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Inverse Equity ETF Volume Plunges In A Possible Warning For Stocks

From Dana Lyons: Volume in stock ETFs designed to rise when the market falls has dried up significantly in recent days; is it a warning, or just noise?

We have been mentioning recently that one of our concerns regarding the stock market is the elevated, and nearly consensus, bullishness among market participants. Now, there are 2 categories of sentiment: what investors say they are doing and what investors are actually doing. The former includes surveys like the popular AAII and Investors Intelligence versions. We prefer the latter category, i.e., gauges of what investors are actually doing with their money. As they say, money speaks louder than words, and it is typically so in the financial market. If true, then sentiment may be looking a bit frothy right now, at least according to our Chart Of The Day.

The ChOTD shows the daily amount of volume traded in inverse ETF’s, expressed as a percentage of total exchange volume (notes: a) the series measures a group of popular inverse ETF’s that we’ve tracked for many years and is not inclusive of all such funds; b) we first saw this concept explored by Jason Goepfert of These inverse ETF’s, of course, are funds that are designed to move opposite a particular stock index. Traders use them as an equivalent to shorting the market, either as a hedge on their portfolio or as an outright downside bet on stocks. Like other inverse products, volume is generally elevated near market lows as traders get particularly fearful, or nervous. On the flip side, volume normally dries up substantially near market tops as traders become complacent, or less concerned about downside risk. The latter condition may be the case right now.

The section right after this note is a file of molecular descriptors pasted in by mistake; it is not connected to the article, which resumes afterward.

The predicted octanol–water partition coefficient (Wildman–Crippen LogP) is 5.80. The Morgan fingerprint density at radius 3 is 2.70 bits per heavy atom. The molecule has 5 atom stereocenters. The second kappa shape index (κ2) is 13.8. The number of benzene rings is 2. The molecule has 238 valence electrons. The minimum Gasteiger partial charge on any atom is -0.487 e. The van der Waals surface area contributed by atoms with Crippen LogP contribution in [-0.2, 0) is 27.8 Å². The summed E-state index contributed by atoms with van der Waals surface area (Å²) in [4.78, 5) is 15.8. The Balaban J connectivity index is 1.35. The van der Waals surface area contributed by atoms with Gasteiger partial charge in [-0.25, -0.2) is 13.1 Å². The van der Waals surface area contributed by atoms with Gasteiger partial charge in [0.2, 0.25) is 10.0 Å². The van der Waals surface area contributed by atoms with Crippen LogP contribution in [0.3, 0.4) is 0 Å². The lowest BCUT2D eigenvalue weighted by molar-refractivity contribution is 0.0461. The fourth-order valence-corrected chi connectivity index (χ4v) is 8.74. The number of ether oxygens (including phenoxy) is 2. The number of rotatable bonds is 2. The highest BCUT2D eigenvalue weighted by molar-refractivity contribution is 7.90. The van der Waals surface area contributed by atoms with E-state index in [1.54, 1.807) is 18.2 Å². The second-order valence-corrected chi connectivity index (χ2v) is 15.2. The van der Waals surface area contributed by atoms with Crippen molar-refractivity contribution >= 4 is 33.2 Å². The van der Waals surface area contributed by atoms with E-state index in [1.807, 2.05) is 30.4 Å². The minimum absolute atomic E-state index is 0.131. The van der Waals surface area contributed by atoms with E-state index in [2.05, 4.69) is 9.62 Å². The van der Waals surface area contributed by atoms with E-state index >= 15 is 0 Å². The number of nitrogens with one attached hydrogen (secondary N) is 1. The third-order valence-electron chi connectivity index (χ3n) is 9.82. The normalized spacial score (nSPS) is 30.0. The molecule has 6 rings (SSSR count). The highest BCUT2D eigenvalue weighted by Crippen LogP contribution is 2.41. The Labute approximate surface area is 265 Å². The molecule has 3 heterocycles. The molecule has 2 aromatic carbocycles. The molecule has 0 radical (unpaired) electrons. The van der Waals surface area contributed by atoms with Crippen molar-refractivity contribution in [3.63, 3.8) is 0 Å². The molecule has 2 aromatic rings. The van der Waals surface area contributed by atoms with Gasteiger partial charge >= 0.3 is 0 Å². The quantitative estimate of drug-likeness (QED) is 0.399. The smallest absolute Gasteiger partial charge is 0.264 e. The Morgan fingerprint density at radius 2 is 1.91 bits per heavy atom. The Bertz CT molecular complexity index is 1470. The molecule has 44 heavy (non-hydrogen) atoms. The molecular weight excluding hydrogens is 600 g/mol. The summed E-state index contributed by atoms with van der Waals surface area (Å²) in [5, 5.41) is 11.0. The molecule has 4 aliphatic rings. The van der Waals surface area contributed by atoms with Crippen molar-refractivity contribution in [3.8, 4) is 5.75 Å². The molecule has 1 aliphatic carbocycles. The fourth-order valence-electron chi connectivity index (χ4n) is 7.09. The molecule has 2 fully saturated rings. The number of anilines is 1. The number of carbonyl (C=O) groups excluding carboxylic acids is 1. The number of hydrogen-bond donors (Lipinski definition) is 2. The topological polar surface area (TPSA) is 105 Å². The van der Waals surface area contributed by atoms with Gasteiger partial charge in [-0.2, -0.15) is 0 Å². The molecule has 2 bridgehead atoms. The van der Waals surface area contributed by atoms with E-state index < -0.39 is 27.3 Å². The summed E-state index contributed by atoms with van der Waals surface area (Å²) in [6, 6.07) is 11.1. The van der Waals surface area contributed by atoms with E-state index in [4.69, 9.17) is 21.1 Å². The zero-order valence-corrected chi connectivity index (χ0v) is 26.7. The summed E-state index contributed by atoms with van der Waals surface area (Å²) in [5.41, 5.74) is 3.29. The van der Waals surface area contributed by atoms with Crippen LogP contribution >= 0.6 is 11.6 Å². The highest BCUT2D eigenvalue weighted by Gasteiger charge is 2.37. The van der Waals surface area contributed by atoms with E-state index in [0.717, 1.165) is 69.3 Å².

As the chart reveals, relative to overall market volume, the volume traded in inverse ETF’s on Friday, March 17 was the lowest that we’ve seen in nearly 10 years.


So is this indicator screaming “TOP!!”? Perhaps, but it is not so simple. First and foremost, Friday was expiration for a number of options and futures contracts. As such, volume in general was extremely elevated, especially compared to recent days and weeks. This is common for expiration days. It is also a factor in depressing the relative inverse ETF volume figure on Friday, as we have seen on expiration days the past.

But how much of a factor was it? And is this just a one-day wonder, or part of a larger trend? That is, have traders been overly aggressive in trimming their hedges at this point?

The ProShares Short S&P500 ETF (NYSE:SH) rose $0.05 (+0.14%) in premarket trading Wednesday. Year-to-date, SH has declined -4.84%, versus a 4.56% rise in the benchmark S&P 500 index during the same period.

SH currently has an ETF Daily News SMART Grade of C (Neutral), and is ranked #2 of 53 ETFs in the Inverse Equities ETFs category.

We’ll do a “deep dive” into the inverse ETF sentiment picture on our new “all-access” site, The Lyons Share, where members get our full research reports – as well as our complete macro market analysis EVERY DAY. If you find the original research we share here helpful and enjoyable, we think you’ll get a ton of value from The Lyons Share.

This article is brought to you courtesy of Dana Lyons, JLFMI and My401kPro.

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